Fluid Power Journal

Auto-Dock Systems: The Future is Now

By CEJN

Advances in hydraulic connection technology are positively impacting mobile machinery and tool and attachment design. Increased demands for worksite productivity and efficiency have challenged manufacturers of machines, attachments, and components. One of the resulting advances has been the auto-dock system.

What is an auto-dock system, and what is causing demand for it? We can better understand by looking at the evolution of hydraulic quick connects.

ISO A/B “Poppet” Quick-Connect Coupling

The ISO A/B poppet quick-connect coupling is often termed the general-purpose quick connect. Its basic design was offered an economical means to connect and disconnect hydraulic lines between machines and tools or attachments. This basic coupling has been in use for more than 50 years.

ISO 16028 “Flat Face” Quick-Connect Coupling

The ISO 16028 flat-face quick-connect coupling met the demand for a no-spill non-drip quick disconnect and easier “one-handed” connection to eliminate oil loss and reduce contamination to the hydraulic system. Eventually, a residual pressure elimination nipple was introduced to ease concerns with difficulty in connecting attachments from thermal expansion.

Screw-to-Connect Coupling

The advancement of heavier duty machines increased concerns with vibration damage and surge flow issues. A screw-to-connect coupling allowed a quick break for heavier duty equipment while withstanding the difficult application effects of vibration and surge flows, helping to reduce and eliminate failures when using previous quick connect designs.

Hand-Operated Multiconnector System

As multiple hydraulic functions were incorporated into machinery, it increased the amount of hose routing connections. The challenges were to reduce overall envelope size, eliminate cross-connection, residual pressure issues, and save connection and disconnection time. Hand-operated multiconnectors achieved these goals and opened up acceptance toward auto-connectors.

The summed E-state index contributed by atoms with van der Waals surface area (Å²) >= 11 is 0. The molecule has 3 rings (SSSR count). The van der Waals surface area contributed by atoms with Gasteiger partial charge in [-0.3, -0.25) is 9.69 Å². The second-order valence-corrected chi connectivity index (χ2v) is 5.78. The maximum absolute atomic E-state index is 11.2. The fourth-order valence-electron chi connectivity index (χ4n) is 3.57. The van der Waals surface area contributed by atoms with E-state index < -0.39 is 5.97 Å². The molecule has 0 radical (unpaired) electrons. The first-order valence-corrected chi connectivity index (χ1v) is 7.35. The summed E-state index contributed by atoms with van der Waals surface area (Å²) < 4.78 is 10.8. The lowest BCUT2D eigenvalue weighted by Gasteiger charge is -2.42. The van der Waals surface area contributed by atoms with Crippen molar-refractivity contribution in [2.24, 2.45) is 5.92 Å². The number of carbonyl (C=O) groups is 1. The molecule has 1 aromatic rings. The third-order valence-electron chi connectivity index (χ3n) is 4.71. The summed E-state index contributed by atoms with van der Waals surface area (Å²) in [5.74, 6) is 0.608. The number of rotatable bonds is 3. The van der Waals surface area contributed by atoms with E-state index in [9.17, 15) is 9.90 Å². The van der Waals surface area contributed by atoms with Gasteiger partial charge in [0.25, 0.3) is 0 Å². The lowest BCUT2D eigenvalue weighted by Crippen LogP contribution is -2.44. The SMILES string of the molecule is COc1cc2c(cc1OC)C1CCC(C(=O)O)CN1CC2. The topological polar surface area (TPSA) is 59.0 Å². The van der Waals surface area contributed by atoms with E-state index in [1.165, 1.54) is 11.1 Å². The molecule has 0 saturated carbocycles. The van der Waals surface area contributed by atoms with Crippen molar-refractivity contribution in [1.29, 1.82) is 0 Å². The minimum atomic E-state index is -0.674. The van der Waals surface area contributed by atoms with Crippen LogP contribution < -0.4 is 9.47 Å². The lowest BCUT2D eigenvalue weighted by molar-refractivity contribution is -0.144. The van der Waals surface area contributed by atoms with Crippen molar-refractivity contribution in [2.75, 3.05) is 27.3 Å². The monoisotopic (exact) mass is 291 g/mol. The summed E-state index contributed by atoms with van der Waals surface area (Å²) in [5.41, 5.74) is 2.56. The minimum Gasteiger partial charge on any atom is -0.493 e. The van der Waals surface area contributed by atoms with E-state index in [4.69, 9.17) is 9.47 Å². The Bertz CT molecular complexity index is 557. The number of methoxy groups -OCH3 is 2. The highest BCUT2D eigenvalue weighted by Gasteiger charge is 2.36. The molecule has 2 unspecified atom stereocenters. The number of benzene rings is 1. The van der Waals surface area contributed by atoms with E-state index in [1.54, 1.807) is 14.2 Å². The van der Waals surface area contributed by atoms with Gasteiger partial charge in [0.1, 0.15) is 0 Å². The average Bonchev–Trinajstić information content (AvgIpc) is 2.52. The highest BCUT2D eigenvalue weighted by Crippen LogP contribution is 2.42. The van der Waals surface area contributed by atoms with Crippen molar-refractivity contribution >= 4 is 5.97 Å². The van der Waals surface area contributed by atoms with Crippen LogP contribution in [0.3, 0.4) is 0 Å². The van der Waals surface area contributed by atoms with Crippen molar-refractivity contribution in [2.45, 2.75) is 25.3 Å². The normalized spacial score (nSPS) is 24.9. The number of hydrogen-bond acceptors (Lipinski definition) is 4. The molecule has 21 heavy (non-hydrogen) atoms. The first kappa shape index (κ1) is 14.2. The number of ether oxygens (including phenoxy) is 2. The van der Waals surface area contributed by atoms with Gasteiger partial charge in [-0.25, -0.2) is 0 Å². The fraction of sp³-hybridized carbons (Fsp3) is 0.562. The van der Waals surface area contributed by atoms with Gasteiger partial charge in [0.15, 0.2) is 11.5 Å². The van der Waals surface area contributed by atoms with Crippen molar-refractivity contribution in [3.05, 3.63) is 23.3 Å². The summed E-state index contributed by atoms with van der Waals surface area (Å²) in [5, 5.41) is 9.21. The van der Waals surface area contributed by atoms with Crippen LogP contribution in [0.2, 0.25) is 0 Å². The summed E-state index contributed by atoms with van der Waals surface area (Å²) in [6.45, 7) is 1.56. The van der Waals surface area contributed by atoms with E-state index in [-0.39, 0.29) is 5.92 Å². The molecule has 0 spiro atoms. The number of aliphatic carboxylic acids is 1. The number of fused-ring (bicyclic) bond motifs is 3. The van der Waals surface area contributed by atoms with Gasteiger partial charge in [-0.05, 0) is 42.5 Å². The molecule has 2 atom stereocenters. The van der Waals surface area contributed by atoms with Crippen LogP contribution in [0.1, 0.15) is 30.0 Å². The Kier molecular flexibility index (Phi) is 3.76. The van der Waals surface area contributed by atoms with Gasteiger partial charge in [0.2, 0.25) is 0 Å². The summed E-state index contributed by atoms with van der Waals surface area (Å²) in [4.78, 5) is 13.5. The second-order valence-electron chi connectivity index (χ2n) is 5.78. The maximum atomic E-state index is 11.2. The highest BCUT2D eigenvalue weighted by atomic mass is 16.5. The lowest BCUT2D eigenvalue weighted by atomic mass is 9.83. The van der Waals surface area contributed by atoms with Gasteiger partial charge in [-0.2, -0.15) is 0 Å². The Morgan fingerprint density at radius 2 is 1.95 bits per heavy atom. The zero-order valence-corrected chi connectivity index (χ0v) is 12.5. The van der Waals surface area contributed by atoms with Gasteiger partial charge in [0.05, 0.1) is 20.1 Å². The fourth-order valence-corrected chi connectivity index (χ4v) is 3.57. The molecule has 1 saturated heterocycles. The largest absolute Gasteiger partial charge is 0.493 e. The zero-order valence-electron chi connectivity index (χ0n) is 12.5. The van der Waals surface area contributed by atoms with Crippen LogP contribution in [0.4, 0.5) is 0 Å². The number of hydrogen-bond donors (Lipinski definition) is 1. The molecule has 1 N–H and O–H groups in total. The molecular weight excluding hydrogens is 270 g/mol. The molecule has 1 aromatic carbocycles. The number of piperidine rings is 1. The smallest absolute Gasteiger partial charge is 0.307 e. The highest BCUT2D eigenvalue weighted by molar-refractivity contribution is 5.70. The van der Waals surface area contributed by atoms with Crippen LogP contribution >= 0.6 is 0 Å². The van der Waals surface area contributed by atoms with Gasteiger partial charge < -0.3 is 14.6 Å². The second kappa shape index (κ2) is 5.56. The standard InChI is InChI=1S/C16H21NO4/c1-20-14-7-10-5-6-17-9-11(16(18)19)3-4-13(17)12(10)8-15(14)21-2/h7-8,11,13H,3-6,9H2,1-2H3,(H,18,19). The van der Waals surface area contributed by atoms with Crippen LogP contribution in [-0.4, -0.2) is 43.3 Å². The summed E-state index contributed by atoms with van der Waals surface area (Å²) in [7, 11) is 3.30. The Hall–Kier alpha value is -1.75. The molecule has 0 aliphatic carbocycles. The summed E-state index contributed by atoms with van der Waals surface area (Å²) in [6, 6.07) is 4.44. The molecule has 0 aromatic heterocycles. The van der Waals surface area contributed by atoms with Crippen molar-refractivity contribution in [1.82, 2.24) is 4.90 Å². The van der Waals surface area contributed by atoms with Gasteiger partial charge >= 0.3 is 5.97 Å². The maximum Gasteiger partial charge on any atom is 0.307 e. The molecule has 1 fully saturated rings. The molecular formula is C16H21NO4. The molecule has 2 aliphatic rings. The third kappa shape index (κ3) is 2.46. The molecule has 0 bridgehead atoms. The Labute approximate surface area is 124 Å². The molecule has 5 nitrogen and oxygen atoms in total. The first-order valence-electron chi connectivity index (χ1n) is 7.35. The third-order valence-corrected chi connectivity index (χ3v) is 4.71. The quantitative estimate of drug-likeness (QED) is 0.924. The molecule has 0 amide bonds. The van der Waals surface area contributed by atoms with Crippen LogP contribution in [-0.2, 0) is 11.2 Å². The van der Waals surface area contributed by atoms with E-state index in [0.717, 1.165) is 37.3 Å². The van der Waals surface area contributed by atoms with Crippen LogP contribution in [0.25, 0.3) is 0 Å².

Today’s Auto-Dock System

This latest technological advancement, an auto-dock system, allows an operator to change tools or attachments without leaving the cab. This occurs by incorporating fit plates and blocks, hydraulic cylinders and locking mechanisms, guide assistance, and electrical cab controls into a single configuration at the point between machinery and tools or attachments. An auto-dock system completely connects or disconnects all hydraulic lines, electrical connections, water lines, air lines, and so on simultaneously. This type of system greatly reduces downtime between tool and attachment changes to 10-20 seconds, as opposed to the more traditional 5-10 minutes. An auto-dock system also helps eliminate issues related to cross-connection (user error of connecting or disconnecting lines) and helps eliminate “hanging components” that may accidentally be damaged in tight work places (e.g., snagging a hose in close quarters on rebar or rubbing hoses against concrete).

Over the last 10-plus years, companies have offered aftermarket auto-dock systems for small and medium-sized machinery, mainly geared for small-business implementation. As mobile machinery and tool and attachment manufacturers have realized the values of an auto-dock system (by customer demand for improved overall savings), they are beginning to include them in new models.

Larger OEM’s have also begun offering auto-dock systems bundled with common tools and attachments, providing professional users with a multifunction machine with greater capabilities at each jobsite. Auto-dock systems are popular in the demolition and recycling industries (any site involving cleanup and that uses many tools and attachments), but there is value in many mobile applications and industries. As each manufacturer develops capabilities using auto-dock systems, the systems revolutionize other mobile industries, similar to the influences of previous quick-connect technologies.